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the 13th of January, the President had addressed the following letter:

Major-General GILLMORE:

Executive ManSION, WASHINGTON, January 18, 1864.

I understand an effort is being made by some worthy gentlemen to reconstruct a legal State Government in Florida. Florida is in your Department, and it is not unlikely you may be there in person. I have given Mr. Hay a commission of major, and sent him to you, with some ank-books and other blanks, to aid in the reconstruction. He will explain as to the manner of using the blanks, and also my general views on the subject. It is desirable for all to co-operate, but if irreconcilable differences of opinion shall arise, you are master. I wish the thing done in the most speedy way, so that when done it be within the range of the late proclamation on the subject. The detail labor will, of course, have to be done by others; but I will be greatly obliged if you will give it such general supervision as you can find consistent with your more strictly military duties.


The advance portion of the expedition reached Jacksonville on the 8th of February. General Gillmore returned to Port Royal on the 16th, leaving the command of the expedition to General Seymour. The first operations were successful. Near Jacksonville one hundred prisoners, with eight pieces of serviceable artillery, fell into our hands, and expeditions were pushed forward into the interior, by which large amounts of stores and supplies were destroyed. On the 17th, General Seymour, with five thousand men, was on the Florida Central Railroad, about forty-five miles from Jacksonville. Here they remained until the 20th, when the preparations for a movement towards Lake City were completed. The enemy was found in force, a little before reaching Lake City, at Olustee, a small station on the railroad. The engagement was commenced between the enemy's skir mishers and our advance. The fire directed against our men was so hot that they were compelled to fall back; then we brought two batteries to bear on the enemy, and our whole force became engaged with more than twice their number of the rebels, who occupied a strong position, flanked by a marsh. Again we retreated, taking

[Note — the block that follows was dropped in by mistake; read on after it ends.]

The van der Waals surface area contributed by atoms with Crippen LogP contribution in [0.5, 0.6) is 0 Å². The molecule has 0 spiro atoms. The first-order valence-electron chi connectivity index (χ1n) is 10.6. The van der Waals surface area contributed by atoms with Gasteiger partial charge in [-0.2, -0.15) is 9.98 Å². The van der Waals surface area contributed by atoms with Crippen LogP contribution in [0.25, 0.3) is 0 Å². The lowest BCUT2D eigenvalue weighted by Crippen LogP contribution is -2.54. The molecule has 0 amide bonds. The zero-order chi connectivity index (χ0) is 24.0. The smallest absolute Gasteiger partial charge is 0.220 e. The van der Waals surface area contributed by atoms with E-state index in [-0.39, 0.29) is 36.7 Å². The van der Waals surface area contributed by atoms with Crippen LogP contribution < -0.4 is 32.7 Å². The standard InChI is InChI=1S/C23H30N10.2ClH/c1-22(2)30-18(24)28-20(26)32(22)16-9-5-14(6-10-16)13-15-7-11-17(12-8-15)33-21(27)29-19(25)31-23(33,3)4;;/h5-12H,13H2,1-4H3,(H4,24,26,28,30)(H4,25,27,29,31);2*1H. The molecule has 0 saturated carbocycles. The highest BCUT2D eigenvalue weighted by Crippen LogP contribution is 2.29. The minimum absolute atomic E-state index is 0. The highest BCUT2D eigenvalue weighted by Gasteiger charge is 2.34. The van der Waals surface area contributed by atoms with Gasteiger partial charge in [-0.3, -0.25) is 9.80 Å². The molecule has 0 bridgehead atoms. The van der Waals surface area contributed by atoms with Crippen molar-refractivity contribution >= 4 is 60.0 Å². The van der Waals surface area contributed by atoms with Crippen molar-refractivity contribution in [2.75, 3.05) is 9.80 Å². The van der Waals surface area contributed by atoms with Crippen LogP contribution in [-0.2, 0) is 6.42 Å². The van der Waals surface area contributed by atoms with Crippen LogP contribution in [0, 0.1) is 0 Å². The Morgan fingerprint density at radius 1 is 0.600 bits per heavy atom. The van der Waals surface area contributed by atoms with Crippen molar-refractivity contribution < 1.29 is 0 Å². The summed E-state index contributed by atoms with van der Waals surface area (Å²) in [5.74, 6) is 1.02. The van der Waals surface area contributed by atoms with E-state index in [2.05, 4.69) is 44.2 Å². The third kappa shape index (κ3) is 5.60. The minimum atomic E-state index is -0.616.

another position; but it was impossible to contend with a force so greatly superior, and, after a battle of three hours and a half, General Seymour retired, leaving his dead and severely wounded on the field. Five guns were lost, and about a thousand men killed, wounded, and missing.

On the 3d of February, General Sherman, with a strong force, set out from Vicksburg, in light marching order, and moved eastward. Shortly after, a cavalry expedition, under General Smith, set out from Memphis, to work its way southeastward, and join Sherman somewhere on the borders of Mississippi and Alabama. By the 18th, Smith had accomplished nearly one-half of his proposed march, but soon after found the enemy concentrated in superior force in his front. Finding it impossible to proceed, he fell back, destroying the bridges on the Memphis and Ohio Railroad in his retreat. There was continual skirmishing, but no decisive battle, during the retreat, which lasted until the 25th, when the expedition accomplished its return to Memphis. Much damage was done to the enemy by the destruction of property, but the main object of making a junction with Sherman failed. Sherman went as far east as Meridian, almost on the borders of Mississippi and Alabama, and after destroying large quantities of rebel stores, and breaking their lines of communication, he returned to Vicksburg.